Switzerland Messaien, Beethoven: Arcadi Volodos (piano), Tonhalle Orchestra Zurich/Paavo Järvi (conductor), Tonhalle Maag, Zurich, 11.4.2019. (JR)
Messaien – L’Ascension
Beethoven – Piano Concerto No.3 Op.37; Symphony No.4 Op.60
Many music-lovers will know Messaien’s Turangalîla Symphony (people tend to either love the work or hate it) and will be aware too that he used bird song in a number of later works; this concert provided a chance to get to know a much lesser-known early work, and one that put Messaien firmly on the map as a major 20th–century composer.
Messaien composed L’Ascension at the age of 24, in 1932. It is a surprisingly mature, sophisticated work and Messaien’s unique sound world is already clearly audible. The work is in four sections, all with religious subtitles alluding to Christ’s admiration for his father or hallelujahs for souls searching for Heaven. The first section is for brass alone, a long magnificent chorale which has its technical challenges for the trumpet section, very well mastered by principals Philippe Litzler and Heinz Saurer. The second movement is given over to the massed woodwind, particularly the cor anglais (marvellously played by Martin Frutiger) with its plangent theme, and then Messaien adds whirring strings. The third movement brings some levity, Messaien adding percussion, cymbals and tambourine. Finally, in the last movement, a string lament. Orchestral colours shimmer throughout; I was much taken by the work, and so was the rest of the audience. It was recorded for release in October, together with other early Messaien works (Les Offrandes Oubliées, Le tombeau resplendissant, and Un sourire).
I must admit my heart does not exactly leap at the thought of yet another performance of a Beethoven piano concerto but it undoubtedly helps to fill the hall, and I was therefore more than happy that it received a tremendous performance at the hands of Arcadi Volodos. No piano stool for him, just an ordinary chair so he could sit back before his first entry and later during the concerto, whenever the music allowed. He looked totally relaxed throughout and that fed into the entire performance. His touch could be weighty or light, even tender (surprisingly, he is a big man); no hurdles for him technically, it all seemed effortless. During the cadenzas (Beethoven’s) you could have heard a pin drop. The audience and orchestra gave him a rapturous reception which clearly moved him. He was ably aided with very crisp accompaniment by Paavo Järvi, who chose historically correct antiphonal seating for the strings; he placed the double basses behind the first violins, and the horns behind the violas. Timpanist Christian Hartmann used period timpani for the Beethoven works, which required constant re-tuning (which only went awry once) and the hard sticks made their impressive presence felt.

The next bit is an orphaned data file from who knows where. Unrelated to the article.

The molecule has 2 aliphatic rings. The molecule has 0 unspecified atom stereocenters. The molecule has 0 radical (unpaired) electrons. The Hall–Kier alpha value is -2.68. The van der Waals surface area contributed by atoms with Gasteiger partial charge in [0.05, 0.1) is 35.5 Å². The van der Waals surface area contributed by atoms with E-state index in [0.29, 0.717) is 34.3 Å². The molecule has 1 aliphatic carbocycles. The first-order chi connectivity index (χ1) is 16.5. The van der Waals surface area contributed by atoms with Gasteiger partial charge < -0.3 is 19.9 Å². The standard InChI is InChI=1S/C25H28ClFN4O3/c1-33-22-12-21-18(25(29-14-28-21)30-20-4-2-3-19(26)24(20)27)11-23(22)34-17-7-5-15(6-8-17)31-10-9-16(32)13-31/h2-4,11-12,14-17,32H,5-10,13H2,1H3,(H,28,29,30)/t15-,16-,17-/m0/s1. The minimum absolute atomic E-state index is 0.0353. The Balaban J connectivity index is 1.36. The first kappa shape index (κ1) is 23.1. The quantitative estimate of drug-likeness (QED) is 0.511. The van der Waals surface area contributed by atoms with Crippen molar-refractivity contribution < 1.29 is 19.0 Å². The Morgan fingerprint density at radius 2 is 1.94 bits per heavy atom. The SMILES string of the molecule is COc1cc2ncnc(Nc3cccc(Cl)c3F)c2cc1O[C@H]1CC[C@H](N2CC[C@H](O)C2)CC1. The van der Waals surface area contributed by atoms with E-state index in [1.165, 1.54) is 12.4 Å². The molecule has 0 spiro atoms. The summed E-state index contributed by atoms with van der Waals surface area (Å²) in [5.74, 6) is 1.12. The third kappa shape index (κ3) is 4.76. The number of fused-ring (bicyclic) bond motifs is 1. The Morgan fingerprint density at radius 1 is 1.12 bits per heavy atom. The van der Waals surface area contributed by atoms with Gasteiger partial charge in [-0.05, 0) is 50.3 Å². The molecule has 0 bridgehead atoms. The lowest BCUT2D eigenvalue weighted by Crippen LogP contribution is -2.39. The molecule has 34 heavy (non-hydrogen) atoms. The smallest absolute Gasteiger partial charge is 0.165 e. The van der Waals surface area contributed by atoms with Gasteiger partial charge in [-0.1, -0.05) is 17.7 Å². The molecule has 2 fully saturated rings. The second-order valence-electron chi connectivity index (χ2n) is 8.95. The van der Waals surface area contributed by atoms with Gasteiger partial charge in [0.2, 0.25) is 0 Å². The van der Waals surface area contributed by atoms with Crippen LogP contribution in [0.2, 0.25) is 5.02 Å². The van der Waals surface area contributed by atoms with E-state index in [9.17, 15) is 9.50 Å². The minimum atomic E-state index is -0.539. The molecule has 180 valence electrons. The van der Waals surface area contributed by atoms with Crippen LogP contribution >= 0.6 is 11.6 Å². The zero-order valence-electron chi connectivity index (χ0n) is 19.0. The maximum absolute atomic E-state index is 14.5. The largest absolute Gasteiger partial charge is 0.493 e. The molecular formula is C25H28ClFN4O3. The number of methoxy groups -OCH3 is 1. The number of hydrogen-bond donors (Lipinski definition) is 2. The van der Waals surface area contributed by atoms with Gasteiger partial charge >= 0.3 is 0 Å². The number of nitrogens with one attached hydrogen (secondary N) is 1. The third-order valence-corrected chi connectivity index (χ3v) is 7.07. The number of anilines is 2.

After the interval, Beethoven’s delightful Fourth Symphony. Järvi has recorded all the symphonies with the Deutsche Kammerphilharmonie Bremen a few years ago, to very good critical reviews. Järvi tries hard to observe Beethoven’s metronome markings, which are often horrendously fast. The opening of the last movement was taken at quite an astonishing pace. The Tonhalle Orchestra manages to keep up – just. The performance is not historically correct, as the Tonhalle Orchestra uses modern instruments but the period timpani gave the performance a historic flavour. This was an effervescent performance, full of verve, and the audience lapped it up. It was noticeable how often the players smiled to each other and with the conductor, surely a sign of great harmony to come under their incoming Chief Conductor.
Järvi will open the new season, his first as Chief Conductor, with Sibelius Kullervo; we can then expect a complete Tchaikovsky cycle (to be recorded for release in summer 2020); a semi-staged performance of Fidelio (next year, it is the 250th anniversary of Beethoven’s birth – Järvi, probably wisely, decided to leave a cycle of his symphonies to other orchestras); and, for Nielsen lovers, his rarely heard Second Symphony. Estonian composer and former rock star Erkki-Sven Tüür (with whom Järvi went to school) will be the Orchestra’s Creative Chair next season.